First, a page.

Jim Kershaw started to feel unwell in 2001. He ignored telling anyone about the symptoms for as long as he could, especially his wife Carol – he didn’t want her to worry.
Eventually he had a colonoscopy. It confirmed the worst. Jim had colon cancer.
“You think your world’s come to an end,” says Jim. “You just think it’s all over. You don’t know the result, what’s going to happen.”
Jim had surgery to remove his tumour, followed by six months of chemotherapy. The side effects were harsh but at first the treatment seemed to have worked.
In 2003, however, doctors discovered the cancer had spread to his liver. They gave him just eight months to live. Jim underwent another major surgery.
Then Jim’s oncologist, Professor Desmond Yip, recommended him for a clinical trial.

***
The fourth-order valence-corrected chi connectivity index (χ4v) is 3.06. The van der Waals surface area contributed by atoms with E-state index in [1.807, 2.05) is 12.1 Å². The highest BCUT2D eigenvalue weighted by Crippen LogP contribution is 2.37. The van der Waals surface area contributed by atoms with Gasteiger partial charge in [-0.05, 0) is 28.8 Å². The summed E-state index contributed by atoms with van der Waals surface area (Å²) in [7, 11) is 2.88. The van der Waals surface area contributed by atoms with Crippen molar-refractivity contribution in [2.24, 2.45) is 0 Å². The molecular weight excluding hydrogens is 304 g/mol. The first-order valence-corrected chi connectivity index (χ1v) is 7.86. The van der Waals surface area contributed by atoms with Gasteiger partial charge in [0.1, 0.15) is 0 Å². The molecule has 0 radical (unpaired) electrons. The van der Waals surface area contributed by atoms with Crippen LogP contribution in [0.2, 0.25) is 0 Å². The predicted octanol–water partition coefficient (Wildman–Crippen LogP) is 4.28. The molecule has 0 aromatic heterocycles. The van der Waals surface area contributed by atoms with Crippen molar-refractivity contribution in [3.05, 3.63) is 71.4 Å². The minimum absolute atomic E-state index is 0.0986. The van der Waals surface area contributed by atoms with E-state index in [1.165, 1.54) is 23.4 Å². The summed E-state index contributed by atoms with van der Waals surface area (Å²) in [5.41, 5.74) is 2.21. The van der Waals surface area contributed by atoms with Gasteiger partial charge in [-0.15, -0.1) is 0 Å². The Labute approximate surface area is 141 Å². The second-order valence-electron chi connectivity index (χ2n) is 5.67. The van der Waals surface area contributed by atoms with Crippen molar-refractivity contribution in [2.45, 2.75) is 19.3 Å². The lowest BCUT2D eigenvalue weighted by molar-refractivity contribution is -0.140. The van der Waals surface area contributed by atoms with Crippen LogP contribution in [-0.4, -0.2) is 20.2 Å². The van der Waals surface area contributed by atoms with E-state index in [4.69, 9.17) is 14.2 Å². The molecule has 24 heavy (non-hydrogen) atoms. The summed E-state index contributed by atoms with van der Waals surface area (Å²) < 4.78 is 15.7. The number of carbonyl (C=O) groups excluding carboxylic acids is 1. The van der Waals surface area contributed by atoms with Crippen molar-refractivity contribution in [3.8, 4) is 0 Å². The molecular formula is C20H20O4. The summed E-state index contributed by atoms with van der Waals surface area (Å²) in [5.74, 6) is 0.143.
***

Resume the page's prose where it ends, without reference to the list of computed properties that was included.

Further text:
“It kind of blew me away,” Jim says. “It felt like I’d won. Doctors were telling me there’s hope.”
One of the problems with treating advanced colon cancer is that the cancer cells can spread to other parts of the body. Jim took part in a clinical trial, which gave him access to new treatments that fought the spread of the cancer to his liver.
“We’ve been tied up in the cancer since 2001, and every time we go back it’s something new, it’s improving all the time,” he says. He admits that it has been an ongoing struggle, saying, “It’s a 24/7 thing on your mind.”
“He used to say to me that every time he got an ache or a pain, he would think, “I wonder is the cancer back?” says Carol. “You just live from one day to the next.”
Jim has now been living with cancer for almost 18 years. Cancer has not taken his mobility – he still works, and he and Carol spend as much time as possible with their family. They see their grandchildren every day, and Jim takes his grandson to football training every Saturday.
“He keeps us going, keeps me going,” says Jim.
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